The Separation Of Church And State Essay

The Separation Of Church And State Essay

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Sarah Ruhl presents themes of the separation of church and state as well as the exploration of personal identity in her dynamic, humorous and engaging show, Passion Play. Her play uses the historical presentation of the religious show, the passion of the Christ, as a backdrop for a small community to explore their own identity in the contexts of the characters they play. The presentation of the passion also becomes a platform for world leader’s political agendas. Ruhl seamlessly flows between reality and magical realism to connect these themes of identity and politics together. The play utilizes cycles of history to further emphasis the blurred lines of personal morality and political intent. The complete show combines three full length storylines of a community presenting the crucifixion of the Christian figure-head, Jesus Christ, each in their own respective time period. Part one is set in a small village during Elizabethan England, particularly in 1575, where the production of religious shows were forbidden. The second part takes place in the famous German town of Oberammergau, in 1934, during the rise of the Nazi’s power. The third and final part, which was not written by Ruhl until years after the first two, occurs in the United States, showing a different perspective from the other two European-set parts. Another unique concept of the third part is that it begins in 1969 and runs forward to the present with scenes occurring during Reagan’s presidency instead of a single distinct time period like the first two parts. All three parts, including intermission, run for approximately three hours together, but present a well-rounded and complete arch of the themes explored. A single part shows the complications of self-identity whe...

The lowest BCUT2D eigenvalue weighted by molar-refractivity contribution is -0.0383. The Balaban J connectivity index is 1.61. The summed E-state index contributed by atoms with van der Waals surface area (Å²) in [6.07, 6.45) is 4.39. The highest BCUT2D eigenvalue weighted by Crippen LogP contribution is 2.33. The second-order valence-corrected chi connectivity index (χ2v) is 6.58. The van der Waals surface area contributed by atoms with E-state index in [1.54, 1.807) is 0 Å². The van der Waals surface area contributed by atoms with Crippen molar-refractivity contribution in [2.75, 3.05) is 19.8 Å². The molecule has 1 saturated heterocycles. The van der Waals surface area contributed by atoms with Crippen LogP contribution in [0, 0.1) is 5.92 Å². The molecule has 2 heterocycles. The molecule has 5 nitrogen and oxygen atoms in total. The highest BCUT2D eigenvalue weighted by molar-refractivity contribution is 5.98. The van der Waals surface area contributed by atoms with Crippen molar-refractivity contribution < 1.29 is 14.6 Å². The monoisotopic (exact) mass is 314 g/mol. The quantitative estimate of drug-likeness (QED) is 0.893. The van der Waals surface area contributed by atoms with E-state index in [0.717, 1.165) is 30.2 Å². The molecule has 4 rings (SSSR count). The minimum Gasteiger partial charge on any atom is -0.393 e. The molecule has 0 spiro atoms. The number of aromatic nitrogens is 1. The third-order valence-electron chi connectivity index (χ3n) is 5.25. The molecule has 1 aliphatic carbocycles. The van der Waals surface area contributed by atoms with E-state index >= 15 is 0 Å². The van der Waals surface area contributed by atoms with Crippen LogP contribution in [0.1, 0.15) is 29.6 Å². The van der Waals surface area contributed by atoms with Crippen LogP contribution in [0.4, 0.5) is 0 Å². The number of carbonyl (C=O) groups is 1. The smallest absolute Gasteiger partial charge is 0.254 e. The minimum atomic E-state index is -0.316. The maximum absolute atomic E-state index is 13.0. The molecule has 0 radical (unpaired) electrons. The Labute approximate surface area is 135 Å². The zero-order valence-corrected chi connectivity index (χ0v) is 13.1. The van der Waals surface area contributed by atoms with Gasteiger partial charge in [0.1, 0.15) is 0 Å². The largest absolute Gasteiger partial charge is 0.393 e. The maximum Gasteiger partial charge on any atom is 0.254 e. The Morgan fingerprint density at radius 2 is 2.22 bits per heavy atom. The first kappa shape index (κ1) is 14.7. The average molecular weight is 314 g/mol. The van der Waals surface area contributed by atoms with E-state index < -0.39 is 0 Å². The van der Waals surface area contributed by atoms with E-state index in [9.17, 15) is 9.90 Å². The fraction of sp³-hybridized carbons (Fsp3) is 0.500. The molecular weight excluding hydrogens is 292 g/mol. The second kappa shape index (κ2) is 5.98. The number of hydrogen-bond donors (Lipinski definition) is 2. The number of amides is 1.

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...before finding Christ and becoming baptized to live a holy and redeeming life. Her life works as an example in the passion as a sinner turned saint and how Christ’s love can heal the soul. Magdalene’s storyline also enabled more people to relate the action of the show by incorporating a caring, yet sinning person. Mary 2 in Ruhl’s rendition functions in a similar way playing the role of the comforter or confident for the other characters, like Mary 1, Pontius, and Jesus, who struggle with the sins in their own lives. Eventually, the addition of the other storylines made the presentation of the passion during the church service impossible for lack of time and the two diverged to better fulfill their missions separately. The passion of the Christ continued to change and morph throughout the ages, gaining stories and losing them, for the purpose of the target audience.

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